In the early days of e-procurement, supplier networks emerged from a world of proprietary EDI providers, VANs and competing standards to enable basic document (e.g., PO, ASN, invoice) exchange, translation and connectivity between buyer and supplier systems for simple purchases. Ironically, these new “open” networks ended up largely being anything but. Some positioned themselves under the guise of open standards (e.g., cXML), but in operational reality, eventually became little more than a hybrid tollbooth and connection point between buyers and suppliers rather than enabling broad interoperability and non-transactional data exchange.
Once initial connections were established between organizations with these networks, some providers like Ariba raised prices on suppliers to transact and attempted to lock in new procurement organizations, requiring them to use their network for purchase-to-pay transactions linked to SaaS deployments. Despite positioning to the contrary, networks such as this have essentially amounted to low — or high, depending on the supplier perspective — cost tollbooths on the PO, invoice, ASN and ACH transaction superhighway rather than fulfilling a much broader market need.
How did organizations attempt to justify the value of networks? Many based their decisions to use them entirely on reducing transactional, per-unit (i.e., document) exchange and interchange costs, and to a lesser degree, content/catalog management and compliance validation. At the same time, they approached networks from the inside out rather than the outside in.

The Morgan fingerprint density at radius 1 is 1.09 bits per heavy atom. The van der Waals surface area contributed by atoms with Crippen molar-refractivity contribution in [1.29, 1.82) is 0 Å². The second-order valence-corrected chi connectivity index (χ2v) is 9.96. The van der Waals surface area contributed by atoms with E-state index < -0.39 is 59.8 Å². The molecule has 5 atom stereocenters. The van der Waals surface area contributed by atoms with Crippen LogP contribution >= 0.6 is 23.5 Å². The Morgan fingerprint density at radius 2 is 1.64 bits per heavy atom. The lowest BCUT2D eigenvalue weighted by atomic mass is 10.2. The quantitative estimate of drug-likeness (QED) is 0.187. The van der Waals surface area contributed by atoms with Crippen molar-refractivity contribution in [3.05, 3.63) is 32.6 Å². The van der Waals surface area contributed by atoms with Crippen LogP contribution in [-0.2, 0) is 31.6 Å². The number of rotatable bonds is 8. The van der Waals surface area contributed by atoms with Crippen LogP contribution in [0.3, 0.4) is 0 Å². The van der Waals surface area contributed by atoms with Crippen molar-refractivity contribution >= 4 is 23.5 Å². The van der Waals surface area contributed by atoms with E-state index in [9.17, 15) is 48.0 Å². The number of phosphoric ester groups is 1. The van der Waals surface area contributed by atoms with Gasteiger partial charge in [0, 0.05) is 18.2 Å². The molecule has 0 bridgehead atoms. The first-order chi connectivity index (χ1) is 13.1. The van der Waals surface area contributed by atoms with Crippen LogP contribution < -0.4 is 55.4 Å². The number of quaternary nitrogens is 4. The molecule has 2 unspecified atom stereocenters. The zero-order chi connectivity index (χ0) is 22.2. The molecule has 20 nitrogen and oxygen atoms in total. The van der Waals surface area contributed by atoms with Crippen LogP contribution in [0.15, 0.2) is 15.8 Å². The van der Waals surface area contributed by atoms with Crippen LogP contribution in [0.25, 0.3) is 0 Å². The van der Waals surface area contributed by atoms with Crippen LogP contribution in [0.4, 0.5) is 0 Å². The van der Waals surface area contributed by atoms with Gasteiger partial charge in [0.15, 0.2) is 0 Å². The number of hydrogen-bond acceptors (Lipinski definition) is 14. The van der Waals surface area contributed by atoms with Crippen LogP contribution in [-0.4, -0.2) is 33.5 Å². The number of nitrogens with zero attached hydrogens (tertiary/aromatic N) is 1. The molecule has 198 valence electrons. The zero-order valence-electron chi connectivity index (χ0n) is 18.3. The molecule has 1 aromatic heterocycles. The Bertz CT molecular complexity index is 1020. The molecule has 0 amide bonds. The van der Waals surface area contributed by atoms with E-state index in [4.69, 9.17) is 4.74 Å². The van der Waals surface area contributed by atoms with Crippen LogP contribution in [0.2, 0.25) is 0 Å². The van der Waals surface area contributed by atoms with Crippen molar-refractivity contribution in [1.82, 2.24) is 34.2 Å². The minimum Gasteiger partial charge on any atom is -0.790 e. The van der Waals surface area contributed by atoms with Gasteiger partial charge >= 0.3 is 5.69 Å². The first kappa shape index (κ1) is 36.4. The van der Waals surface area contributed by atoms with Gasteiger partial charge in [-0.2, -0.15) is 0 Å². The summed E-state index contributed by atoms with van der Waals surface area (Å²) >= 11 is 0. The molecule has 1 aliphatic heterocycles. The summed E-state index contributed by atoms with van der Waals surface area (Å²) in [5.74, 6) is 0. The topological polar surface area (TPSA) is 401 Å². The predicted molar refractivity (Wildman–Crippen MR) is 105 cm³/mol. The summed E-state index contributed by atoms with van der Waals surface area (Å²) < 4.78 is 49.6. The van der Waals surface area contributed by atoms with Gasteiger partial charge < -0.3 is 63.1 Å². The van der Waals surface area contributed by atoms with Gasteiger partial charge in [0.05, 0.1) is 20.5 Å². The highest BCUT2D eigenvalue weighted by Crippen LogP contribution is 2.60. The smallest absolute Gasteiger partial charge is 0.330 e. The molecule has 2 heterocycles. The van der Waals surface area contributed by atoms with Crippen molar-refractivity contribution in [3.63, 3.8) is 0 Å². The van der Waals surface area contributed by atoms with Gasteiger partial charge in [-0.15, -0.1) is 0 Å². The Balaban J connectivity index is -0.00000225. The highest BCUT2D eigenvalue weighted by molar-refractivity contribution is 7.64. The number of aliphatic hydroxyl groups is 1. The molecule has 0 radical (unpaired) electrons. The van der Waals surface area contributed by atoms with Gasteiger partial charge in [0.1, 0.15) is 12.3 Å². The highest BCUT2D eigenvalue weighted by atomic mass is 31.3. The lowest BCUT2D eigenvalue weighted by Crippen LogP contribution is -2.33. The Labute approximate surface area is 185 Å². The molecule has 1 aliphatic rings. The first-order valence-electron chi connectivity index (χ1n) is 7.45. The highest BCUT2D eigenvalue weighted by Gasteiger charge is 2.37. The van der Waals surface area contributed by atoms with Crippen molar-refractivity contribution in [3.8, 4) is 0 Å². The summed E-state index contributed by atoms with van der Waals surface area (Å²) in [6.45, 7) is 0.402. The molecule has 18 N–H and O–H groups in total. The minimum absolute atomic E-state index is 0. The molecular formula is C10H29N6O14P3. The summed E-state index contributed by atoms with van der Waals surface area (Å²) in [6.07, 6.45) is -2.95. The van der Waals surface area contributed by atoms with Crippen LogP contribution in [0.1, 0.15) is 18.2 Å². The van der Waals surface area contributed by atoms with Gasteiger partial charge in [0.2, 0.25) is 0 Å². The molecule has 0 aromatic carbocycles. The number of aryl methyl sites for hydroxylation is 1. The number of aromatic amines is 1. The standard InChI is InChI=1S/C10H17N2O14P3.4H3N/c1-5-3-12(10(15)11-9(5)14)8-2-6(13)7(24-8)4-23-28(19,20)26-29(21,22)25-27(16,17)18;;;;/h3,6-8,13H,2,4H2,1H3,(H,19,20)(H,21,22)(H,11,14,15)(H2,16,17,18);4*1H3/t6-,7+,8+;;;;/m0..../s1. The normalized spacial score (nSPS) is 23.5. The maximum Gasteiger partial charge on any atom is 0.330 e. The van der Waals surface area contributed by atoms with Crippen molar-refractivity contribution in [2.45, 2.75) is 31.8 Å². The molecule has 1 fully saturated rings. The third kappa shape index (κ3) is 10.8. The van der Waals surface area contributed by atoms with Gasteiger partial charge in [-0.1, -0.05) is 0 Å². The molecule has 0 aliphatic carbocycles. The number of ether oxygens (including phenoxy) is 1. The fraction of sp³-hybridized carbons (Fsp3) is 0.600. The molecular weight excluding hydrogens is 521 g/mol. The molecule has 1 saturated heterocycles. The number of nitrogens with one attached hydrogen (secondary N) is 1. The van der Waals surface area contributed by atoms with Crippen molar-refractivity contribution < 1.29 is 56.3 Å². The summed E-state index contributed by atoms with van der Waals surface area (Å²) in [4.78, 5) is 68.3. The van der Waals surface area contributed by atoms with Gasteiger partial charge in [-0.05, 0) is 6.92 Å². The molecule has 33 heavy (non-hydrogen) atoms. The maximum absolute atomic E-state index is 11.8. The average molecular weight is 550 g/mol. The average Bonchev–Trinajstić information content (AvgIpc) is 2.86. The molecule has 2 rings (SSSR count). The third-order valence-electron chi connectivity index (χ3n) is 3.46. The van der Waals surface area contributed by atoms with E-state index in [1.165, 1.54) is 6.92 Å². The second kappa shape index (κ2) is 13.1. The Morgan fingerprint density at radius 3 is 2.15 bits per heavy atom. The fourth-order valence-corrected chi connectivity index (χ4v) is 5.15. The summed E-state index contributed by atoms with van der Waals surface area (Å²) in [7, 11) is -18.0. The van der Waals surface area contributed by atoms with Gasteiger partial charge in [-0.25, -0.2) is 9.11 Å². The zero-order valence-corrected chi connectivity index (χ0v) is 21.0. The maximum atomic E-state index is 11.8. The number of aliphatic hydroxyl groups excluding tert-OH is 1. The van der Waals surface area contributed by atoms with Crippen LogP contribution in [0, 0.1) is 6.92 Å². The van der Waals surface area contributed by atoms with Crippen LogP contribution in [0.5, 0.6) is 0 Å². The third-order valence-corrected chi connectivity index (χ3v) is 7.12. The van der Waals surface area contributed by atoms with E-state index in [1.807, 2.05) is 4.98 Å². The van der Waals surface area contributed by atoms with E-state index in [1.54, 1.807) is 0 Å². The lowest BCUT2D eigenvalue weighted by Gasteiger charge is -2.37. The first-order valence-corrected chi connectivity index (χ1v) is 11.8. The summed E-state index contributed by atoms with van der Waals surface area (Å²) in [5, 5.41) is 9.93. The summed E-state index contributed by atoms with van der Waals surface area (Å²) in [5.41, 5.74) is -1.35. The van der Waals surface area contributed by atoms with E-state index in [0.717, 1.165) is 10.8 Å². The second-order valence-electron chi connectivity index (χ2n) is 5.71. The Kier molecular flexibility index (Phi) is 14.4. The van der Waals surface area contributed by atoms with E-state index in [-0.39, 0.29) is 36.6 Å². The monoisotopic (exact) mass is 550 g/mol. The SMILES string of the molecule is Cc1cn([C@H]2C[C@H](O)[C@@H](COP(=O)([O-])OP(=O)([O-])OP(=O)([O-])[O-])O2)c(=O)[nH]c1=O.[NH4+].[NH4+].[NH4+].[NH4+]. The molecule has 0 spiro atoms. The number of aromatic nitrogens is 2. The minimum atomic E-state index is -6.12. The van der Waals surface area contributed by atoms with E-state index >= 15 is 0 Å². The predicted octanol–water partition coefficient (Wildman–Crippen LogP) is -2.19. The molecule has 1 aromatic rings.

In other words, the initial generation of supplier networks weren’t really networks at all — they were buyer-led connectivity tools that forced suppliers down a certain path with limited network benefit. Any true network requires an equal build-up (and two-party rationale) of benefit and interest from both sides of the relationship, an equation that was lacking as companies strong-armed their suppliers into a new connectivity model, often with limited or no benefits outside of format standardization and electronic data exchange.
The supplier network promise of tomorrow will be transformative for buying organizations. I believe it is only a matter of time until open networks (with no or minimal entry barriers or forced transactional requirements) for suppliers begin to combine supplier management and other capabilities in a many-to-many fashion. These approaches will unite a number of capabilities to create new value propositions for buying organizations, from integrated supplier management and search to global transactional connectivity and standards for transactions and information exchange.
For example, to eliminate duplication of effort, some will provide a single location for non-procurement (and procurement) stakeholders to manage up-to-date supplier information. At the same time, others will offer plug and play connectivity for P2P and transactional systems of record, regardless of the overall heterogeneity of an organization’s systems environment or other existing supplier network connects.
With the advent of new network models, there will be a fundamental paradigm shift away from their simply serving as an enablement tool for applications — that can, in the case of certain networks, mandate how a relationship interchange takes place — to true applications in their own right that exist between organizations. I suspect that as both upstart vendors in the sector like Aravo as well as the Aribas and Reardens of the world figure this out, things have the potential to get very, very interesting.
Stay tuned for additional analysis and a forthcoming Spend Matters research brief on this subject.